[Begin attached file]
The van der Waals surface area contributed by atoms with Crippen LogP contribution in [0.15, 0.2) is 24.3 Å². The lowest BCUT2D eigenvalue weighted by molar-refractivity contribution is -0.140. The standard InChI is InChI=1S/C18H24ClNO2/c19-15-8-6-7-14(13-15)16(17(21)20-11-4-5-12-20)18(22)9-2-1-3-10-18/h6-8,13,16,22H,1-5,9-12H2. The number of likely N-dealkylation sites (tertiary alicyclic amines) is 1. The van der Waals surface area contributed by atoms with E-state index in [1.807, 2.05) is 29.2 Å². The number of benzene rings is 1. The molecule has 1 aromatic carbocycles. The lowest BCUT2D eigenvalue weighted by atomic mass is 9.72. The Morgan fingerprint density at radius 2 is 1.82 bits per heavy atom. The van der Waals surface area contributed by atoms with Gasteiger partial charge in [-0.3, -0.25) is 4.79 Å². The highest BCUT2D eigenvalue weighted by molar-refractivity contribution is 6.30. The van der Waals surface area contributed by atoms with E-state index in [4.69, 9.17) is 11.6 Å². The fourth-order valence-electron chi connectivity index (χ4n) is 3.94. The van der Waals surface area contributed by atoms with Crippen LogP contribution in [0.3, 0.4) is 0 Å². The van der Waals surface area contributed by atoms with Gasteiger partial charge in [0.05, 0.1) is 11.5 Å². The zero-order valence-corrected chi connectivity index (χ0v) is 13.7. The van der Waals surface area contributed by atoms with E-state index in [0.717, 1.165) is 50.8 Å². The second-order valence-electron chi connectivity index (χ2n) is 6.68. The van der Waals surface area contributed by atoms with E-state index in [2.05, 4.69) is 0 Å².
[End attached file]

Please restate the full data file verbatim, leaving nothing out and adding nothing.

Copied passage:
The van der Waals surface area contributed by atoms with Crippen LogP contribution in [0.15, 0.2) is 24.3 Å². The lowest BCUT2D eigenvalue weighted by molar-refractivity contribution is -0.140. The standard InChI is InChI=1S/C18H24ClNO2/c19-15-8-6-7-14(13-15)16(17(21)20-11-4-5-12-20)18(22)9-2-1-3-10-18/h6-8,13,16,22H,1-5,9-12H2. The number of likely N-dealkylation sites (tertiary alicyclic amines) is 1. The van der Waals surface area contributed by atoms with E-state index in [1.807, 2.05) is 29.2 Å². The number of benzene rings is 1. The molecule has 1 aromatic carbocycles. The lowest BCUT2D eigenvalue weighted by atomic mass is 9.72. The Morgan fingerprint density at radius 2 is 1.82 bits per heavy atom. The van der Waals surface area contributed by atoms with Gasteiger partial charge in [-0.3, -0.25) is 4.79 Å². The highest BCUT2D eigenvalue weighted by molar-refractivity contribution is 6.30. The van der Waals surface area contributed by atoms with E-state index in [4.69, 9.17) is 11.6 Å². The fourth-order valence-electron chi connectivity index (χ4n) is 3.94. The van der Waals surface area contributed by atoms with Crippen LogP contribution in [0.3, 0.4) is 0 Å². The van der Waals surface area contributed by atoms with Gasteiger partial charge in [0.05, 0.1) is 11.5 Å². The zero-order valence-corrected chi connectivity index (χ0v) is 13.7. The van der Waals surface area contributed by atoms with E-state index in [0.717, 1.165) is 50.8 Å². The second-order valence-electron chi connectivity index (χ2n) is 6.68. The van der Waals surface area contributed by atoms with E-state index in [2.05, 4.69) is 0 Å².